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Visiting Buckley

Buckley is situated on the range of hills which extends between the valley of the River Alyn and the narrow plain beside the Dee Estuary boasting views of the Clwydian Range in one direction and the River Dee in the other.

There has been some form of civilisation in or near present day Buckley for hundreds of years. Remains are still being discovered and investigations show evidence of habitation in the Bronze Age. Invasion after invasion brought a stormy succession of Celts, Romans, Anglo Saxons and Normans but from each tribe the civilisation and culture of the district developed. Religion and justice, mine works and potteries, land cultivation and road communications were among the many benefits which accrued making Buckley an industrial centre for pottery, bricks and coal.

The heritage trail in Buckley guides you around the areas and buildings of historic interest, identifying the public amenities in the area. Enjoy taking in the history of the area. There is also the Town Trail. Both trails can be joined at any of the locations and has been divided into two colours, blue for the Town Trail and red for the Heritage Trail. The town and heritage trail guide can be found here.

Buckley also has a proud tradition of bringing the community together with the Buckley Jubilee. This day is traditionally held on the second Tuesday in July which was founded in 1857. It is an institution in which the citizens of Buckley are justly proud. It is suggested that the Jubilee was initiated by the endeavours of various non-conformists intent on promoting temperance in the community. To this end a procession was organised to demonstrate unity followed by a field day and gala of games for the children together with food and non-alcoholic drinks. In 2006 the Jubilee celebrated its 150th year. The Royal Buckley Town Band accompanies the singing at the open-air festival held on Higher Common to begin the event and banners are displayed by individual Churches. The Anglican Sunday Schools joined the Jubilee in 1933. Our Lady of the Rosary Catholic Church joined the Jubilee procession in 1970.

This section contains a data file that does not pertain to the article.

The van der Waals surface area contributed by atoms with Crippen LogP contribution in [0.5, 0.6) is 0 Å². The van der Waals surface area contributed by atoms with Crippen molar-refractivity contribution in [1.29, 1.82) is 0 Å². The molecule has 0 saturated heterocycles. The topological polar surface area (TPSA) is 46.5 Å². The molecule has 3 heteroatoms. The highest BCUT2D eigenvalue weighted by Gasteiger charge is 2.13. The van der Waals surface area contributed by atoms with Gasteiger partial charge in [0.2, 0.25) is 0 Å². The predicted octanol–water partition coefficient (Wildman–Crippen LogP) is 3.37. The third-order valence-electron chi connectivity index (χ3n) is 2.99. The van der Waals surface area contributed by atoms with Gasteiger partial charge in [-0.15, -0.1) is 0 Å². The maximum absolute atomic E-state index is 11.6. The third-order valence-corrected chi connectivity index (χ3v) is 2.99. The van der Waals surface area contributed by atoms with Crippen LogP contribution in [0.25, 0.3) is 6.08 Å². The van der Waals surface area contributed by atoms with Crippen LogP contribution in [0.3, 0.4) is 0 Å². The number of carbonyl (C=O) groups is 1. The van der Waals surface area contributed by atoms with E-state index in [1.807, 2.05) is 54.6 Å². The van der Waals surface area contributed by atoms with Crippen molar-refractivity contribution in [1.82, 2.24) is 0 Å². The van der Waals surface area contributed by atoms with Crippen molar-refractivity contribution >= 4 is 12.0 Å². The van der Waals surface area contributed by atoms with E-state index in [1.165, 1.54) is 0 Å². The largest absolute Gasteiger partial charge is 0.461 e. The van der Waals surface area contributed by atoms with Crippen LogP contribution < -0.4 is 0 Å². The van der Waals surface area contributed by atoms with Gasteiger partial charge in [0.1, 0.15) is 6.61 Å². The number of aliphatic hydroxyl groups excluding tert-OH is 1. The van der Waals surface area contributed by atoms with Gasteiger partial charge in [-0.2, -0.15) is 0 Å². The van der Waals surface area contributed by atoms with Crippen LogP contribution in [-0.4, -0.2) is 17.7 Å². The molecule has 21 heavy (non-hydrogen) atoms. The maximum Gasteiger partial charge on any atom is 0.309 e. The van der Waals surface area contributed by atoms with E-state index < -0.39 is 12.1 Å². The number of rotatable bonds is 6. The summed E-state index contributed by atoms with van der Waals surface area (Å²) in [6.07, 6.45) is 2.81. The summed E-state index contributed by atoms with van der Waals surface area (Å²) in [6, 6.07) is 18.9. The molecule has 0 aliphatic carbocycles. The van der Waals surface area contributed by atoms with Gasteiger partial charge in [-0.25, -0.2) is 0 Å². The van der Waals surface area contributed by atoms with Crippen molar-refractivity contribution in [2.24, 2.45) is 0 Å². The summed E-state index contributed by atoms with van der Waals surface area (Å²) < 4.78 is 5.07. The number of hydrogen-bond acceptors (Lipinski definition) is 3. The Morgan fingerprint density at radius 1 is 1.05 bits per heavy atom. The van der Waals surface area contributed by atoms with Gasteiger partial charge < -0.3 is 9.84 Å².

Buckley is no stranger to nature reserves with two within Buckley itself; Lane end and Spon Green; as well as the beautiful Buckley common where you can enjoy walks or recreational course fishing.

Padeswood Gold Club and the Bannel Driving Range are on the outskirts of Buckley Town. The golf course is set in beautiful surrounding with tree lined fariways and quality greens. The River Alyn, streams and lakes mean that water comes into play on eleven of the holes. All this on a course set in the picturesque Clwydian Countryside.

Buckley also has a live music venue called The Tivoli Venue. With a history as a theatre and cinema since the 1920’s the venue has undergone a number of transformations since its beginnings. This much-loved live music venue has a unique and underground atmosphere – as opposed to that of a modern (and somewhat soulless) concrete arena. It is actually two venues in one – an intimate 500 capacity room and a larger 1000 capacity hall. During the 70’s, 80’s and 90’s the venue had a tremendous run of bands through its doors and it was often cited as one of the best places to play on any tour. It is in its current form trying to achieve this goal after a fifteen year spell as a more mainstream nightclub. 2010 was a great leap in the right direction and the club is currently enjoying a bouyant resurgence on the live music scene.

Buckley has a pedestrianised town centre with a modern shopping precinct to which a variety of shops are located. There are also cafés, restaurants and public houses located throughout the town and surrounding areas making it a great place to visit.

North East Wales has its own dedicated trail app.

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